Friday, January 7, 2011

Are you sleeping on Duffy's "Endlessly"?

If I'm lucky, it happens once or twice a year. A new album comes out, I listen to it a few times, and I shrug. It's not terrible, but it's not essential either. Then unexpectedly, it grabs me by the ears and refuses to let go. This is how I came to love Lisa Stansfield's Affection, Radiohead's The Bends, and, most recently, Duffy's second album, Endlessly.

Like Amy Winehouse, the artist to whom she is most frequently compared (Dusty Springfield is a close second), Duffy equals Buenos Aires for me. My entire love affair with her and her music is contained in the four-plus years I've been living here. When her debut album, Rockferry, came out in 2008, it was love at first listen. I never really got the Dusty comparisons (there's not even a hint of black in Duffy's voice), but when I listened to her, I was transported back to a time (circa 1965) before I was even born.

Endlessy has been a decidedly more acquired taste. When it came out in early December, it didn't impress me much. Not only was I disappointed by its short running time -- 10 songs lasting a mere 35 minutes -- but why was she collaborating exclusively with Albert Hammond, 66, the guy best known for his '70s cheesy-listening hit "It Never Rains In Southern California," and writing or co-writing a long list of hit ballads, some hot ("The Air That I Breathe," "When I Need You"), some not ("To All the Girls I've Loved Before," "Nothing's Gonna Stop Us Now")? Shouldn't she have worked with someone closer to her own age (26), like Albert Hammond Jr., 30, Hammond's son and rhythm guitarist for the Strokes?

Then one day, after a month with Endlessly in medium rotation, I saw an ad for it on Argentina's Sony TV channel. Its sample track was one called "Lovestruck," and suddenly, I was just that. I'd listened to the album so many times, but how had this sexy, sassy little number gone more or less unnoticed until that moment? Over the next few weeks, I listened to Endlessly endlessly, until it reached that point of undeniable awesomeness when every time I put it on, I discovered a new favorite song.

Where Rockferry, one of my favorite albums of 2008, belonged to the era of beehives and Motown, Endlessly isn't of any one particular time. There are hints of the '60s here and there ("Too Hurt To Dance" is a delicate tearjerker that could have been plucked right from a 1960 Brenda Lee recording session), but when you invite the Roots to be your backing band -- as Duffy and Hammond did on "Well, Well, Well," the first single -- you obviously don't have images of boufant hairdos and the Supremes swirling around in your mind.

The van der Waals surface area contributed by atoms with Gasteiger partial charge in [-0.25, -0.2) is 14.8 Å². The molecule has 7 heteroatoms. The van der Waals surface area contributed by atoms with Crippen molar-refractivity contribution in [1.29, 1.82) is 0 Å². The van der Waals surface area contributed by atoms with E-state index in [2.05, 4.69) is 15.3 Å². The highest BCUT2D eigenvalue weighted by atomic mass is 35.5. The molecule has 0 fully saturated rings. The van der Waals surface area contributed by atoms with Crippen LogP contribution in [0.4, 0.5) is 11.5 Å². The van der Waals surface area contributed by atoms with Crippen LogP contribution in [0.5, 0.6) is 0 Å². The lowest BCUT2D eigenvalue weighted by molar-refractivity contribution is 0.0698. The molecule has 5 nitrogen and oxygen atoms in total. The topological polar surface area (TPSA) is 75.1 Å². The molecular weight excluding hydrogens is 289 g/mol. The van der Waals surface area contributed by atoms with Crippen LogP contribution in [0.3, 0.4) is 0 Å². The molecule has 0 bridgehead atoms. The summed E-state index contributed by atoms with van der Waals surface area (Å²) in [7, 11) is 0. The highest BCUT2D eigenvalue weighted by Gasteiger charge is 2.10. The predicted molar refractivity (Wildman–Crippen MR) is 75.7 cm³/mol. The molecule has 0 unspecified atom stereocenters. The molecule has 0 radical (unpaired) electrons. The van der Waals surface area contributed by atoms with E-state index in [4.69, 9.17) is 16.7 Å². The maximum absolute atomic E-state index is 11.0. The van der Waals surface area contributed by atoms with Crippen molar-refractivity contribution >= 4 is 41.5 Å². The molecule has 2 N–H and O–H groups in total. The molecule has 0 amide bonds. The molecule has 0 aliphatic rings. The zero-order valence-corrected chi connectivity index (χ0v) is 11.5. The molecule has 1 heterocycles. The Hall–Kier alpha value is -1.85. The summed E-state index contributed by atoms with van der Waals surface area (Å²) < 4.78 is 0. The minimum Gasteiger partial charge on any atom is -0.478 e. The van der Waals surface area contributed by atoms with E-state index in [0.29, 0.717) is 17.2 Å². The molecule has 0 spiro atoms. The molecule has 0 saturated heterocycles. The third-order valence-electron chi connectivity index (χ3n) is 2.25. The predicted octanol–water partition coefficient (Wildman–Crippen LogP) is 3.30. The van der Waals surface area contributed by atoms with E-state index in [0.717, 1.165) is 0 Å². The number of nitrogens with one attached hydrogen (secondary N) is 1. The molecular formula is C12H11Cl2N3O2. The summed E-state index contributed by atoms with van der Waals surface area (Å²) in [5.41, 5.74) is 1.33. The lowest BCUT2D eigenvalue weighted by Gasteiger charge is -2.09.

There's nothing as immediately infectious as "Mercy," the Rockferry single that made Duffy a rare UK-to-US crossover star, but on "My Boy" and "Keeping My Baby" (today's favorite, which quotes Madonna's "Papa Don't Preach" and shares its subject matter without ripping off the '80s hit), she sounds gutsier, more forceful, no longer a victim of love. A few critics have carped about the occasional pinched vocal on Endlessly, but throughout, Duffy sings with the conviction of star who won't be sized up (or down) as some knock-off talent, a Dusty Springfield manque, or a poor girl's Amy Winehouse.

I'm not saying that Endlessly is better than Rockferry -- or even as good. But it deserves better than it's gotten commercially. The album only managed a No. 9 placing in the UK, and it debuted and (apparently) peaked at No. 72 in the US. It's worldwide sales so far are in the low thousands, where Rockferry topped out at more than six million and was 2008's fourth best-selling album worldwide. That's a steep, potentially fatal plummet for a developing career.

It's probably too late for Endlessly to rebound, not with bigger stars like Kelly Clarkson and Britney Spears due to make their returns any week now. Maybe Duffy was destined to be a one-album wonder. Perhaps she's just too elegant and tasteful to compete with modern pop's top divas. Hopefully, though, when she gets around to making album No. 3, she won't start trying.

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